Alternative titles; symbolsHYPERCHOLESTEROLEMIA, AUTOSOMAL DOMINANT, 3; HCHOLA3FH3Other entities represented in this entry:LOW DENSITY LIPOPROTEIN CHOLESTEROL LE...
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Familial hypercholesterolemia-3 (FHCL3) is an autosomal dominant disorder of lipid metabolism characterized by a selective increase of low density lipoprotein particles in plasma, giving rise to tendon and skin xanthomas, arcus corneae, and coronary artery disease (summary by Varret et al., 1999).
For a general description and a discussion of genetic heterogeneity of hypercholesterolemia, see 143890.
Varret et al. (1999) reported a large 3-generation French family (HC2) in which 7 individuals had hypercholesterolemia. All affected members had levels of total cholesterol above the 97th percentile when compared with age- and sex-matched French individuals. The proband was a 36-year-old woman, ascertained at age 17 years with 3.32 g/l total cholesterol, 2.36 g/l LDL-C, 0.48 g/l HDL-C, 0.61 g/l triglycerides, and arcus corneae. Her sister, aged 40 years, was ascertained at age 20 years with similar lipid levels, arcus corneae, tendon xanthomas, and xanthelasmas.
Haddad et al. (1999) reported a large Utah kindred (K1173) segregating hypercholesterolemia. In this pedigree, the LDL levels (mean, 237 +/-70) were similar to those of familial hypercholesterolemia pedigrees with mutations in the LDL receptor gene (FHCL1; 606945), and penetrance was complete even at young ages. Triglyceride levels were significantly lower than in FHCL1 pedigrees, but mean age and body mass index were also lower. There were no differences in the frequency of tendon xanthomas or coronary artery disease.
The transmission pattern of hyercholesterolemia in the French family reported by Varret et al. (1999) was consistent with autosomal dominant inheritance.
Varret et al. (1999) identified a large French pedigree and 12 additional Caucasian families with autosomal dominant hypercholesterolemia in which linkage to both the LDLR gene (606945) and the APOB gene (107730) was excluded, implicating a new locus, which they designated FH3. A lod score of 3.13 at a recombination fraction of 0.0 was obtained at markers D1S2892 and D1S2722. Varret et al. (1999) localized the FH3 locus to a 9-cM interval at 1p34.1-p32. Heterogeneity tests indicated linkage to FH3 in approximately 27% of these non-LDLR/non-APOB autosomal dominant hypercholesterolemia families, implying the existence of yet a fourth locus.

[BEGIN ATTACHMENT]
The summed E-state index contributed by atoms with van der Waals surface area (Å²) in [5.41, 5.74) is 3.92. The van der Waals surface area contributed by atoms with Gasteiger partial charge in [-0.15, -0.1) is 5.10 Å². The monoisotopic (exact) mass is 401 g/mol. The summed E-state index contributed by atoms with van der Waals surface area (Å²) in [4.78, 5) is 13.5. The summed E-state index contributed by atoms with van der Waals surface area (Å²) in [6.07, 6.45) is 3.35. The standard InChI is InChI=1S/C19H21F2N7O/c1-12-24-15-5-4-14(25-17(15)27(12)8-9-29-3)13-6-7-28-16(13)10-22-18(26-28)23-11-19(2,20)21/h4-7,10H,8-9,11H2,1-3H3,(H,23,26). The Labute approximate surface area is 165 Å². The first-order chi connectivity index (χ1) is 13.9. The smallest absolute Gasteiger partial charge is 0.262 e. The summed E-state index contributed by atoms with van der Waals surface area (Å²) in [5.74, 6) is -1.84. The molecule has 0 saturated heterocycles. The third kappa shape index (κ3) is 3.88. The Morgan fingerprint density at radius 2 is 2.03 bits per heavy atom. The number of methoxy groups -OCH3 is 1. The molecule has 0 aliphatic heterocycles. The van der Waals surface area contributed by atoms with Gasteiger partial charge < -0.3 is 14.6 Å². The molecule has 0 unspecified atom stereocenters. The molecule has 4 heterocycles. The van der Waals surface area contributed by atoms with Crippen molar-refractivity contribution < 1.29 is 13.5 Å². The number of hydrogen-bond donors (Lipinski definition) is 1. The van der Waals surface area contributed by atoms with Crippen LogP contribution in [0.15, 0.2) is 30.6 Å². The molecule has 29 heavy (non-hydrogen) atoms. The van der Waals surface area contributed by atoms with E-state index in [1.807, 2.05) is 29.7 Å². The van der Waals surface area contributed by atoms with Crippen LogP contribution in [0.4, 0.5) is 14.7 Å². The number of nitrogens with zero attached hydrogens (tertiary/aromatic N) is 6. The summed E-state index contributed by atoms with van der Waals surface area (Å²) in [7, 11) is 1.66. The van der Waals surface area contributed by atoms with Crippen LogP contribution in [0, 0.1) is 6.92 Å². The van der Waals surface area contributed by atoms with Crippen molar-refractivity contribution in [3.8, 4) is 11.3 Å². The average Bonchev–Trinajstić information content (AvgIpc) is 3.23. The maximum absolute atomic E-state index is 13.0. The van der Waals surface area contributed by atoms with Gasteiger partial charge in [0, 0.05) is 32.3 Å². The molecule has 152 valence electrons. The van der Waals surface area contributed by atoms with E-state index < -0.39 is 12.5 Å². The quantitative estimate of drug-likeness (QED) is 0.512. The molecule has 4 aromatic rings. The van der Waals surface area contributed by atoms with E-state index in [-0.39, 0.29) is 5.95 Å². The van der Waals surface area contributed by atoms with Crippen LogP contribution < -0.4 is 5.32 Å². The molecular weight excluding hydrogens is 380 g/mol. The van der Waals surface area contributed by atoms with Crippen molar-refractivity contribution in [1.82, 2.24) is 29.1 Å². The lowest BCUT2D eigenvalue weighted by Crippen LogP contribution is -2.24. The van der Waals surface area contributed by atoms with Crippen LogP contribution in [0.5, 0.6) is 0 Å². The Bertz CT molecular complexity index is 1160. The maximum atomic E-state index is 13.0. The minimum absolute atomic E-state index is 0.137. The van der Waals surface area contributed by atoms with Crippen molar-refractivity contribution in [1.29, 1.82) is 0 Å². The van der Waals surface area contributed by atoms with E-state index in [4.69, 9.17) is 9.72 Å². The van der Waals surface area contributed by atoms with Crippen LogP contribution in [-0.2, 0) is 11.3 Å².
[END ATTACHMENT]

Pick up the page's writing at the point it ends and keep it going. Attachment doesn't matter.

Hunt et al. (2000) found that familial hypercholesterolemia in a Utah kindred (K1173), previously described by Haddad et al. (1999), mapped to 1p32. Hunt et al. (2000) mapped the disorder to a region of approximately 17 cM between markers D1S2130 and D1S1596. This region appeared to overlap the region found to be linked to severe hypercholesterolemia in French and Spanish families by Varret et al. (1999). By expansion of the K1173 pedigree and increased marker density within the region of interest, Timms et al. (2004) narrowed the linked region. They also identified additional families sharing the same microsatellite haplotype. Whereas all haplotype carriers in the K1173 kindred were affected, the haplotype carriers within the newly identified families were unaffected, suggesting that the causal mutation had occurred after divergence of these pedigrees from a common ancestor.
▼ Molecular Genetics
Abifadel et al. (2003) carried out positional cloning using the French family (HC92) in which linkage was originally identified by Varret et al. (1999) and 23 French families in which involvement of LDLR (606945) and APOB (107730) had been excluded as the site of causative mutations. The critical region was found to contain 41 genes, including PCSK9 (607786). They identified PCSK9 mutations (607786.0001 and 607786.0002) in 3 French families with hypercholesterolemia.
By mutation screening of genes in the chromosome 1p32 region in patients with familial hypercholesterolemia from the Utah pedigree (K1173) studied by Haddad et al. (1999) and Hunt et al. (2000), Timms et al. (2004) identified a D374Y (607786.0003) mutation in the PCSK9 gene.
In 3 of 64 African American subjects with low plasma levels of low density lipoprotein cholesterol (LDLCQ1), Cohen et al. (2005) identified a nonsense mutation (Y142X; 607786.0004) in the PCSK9 gene.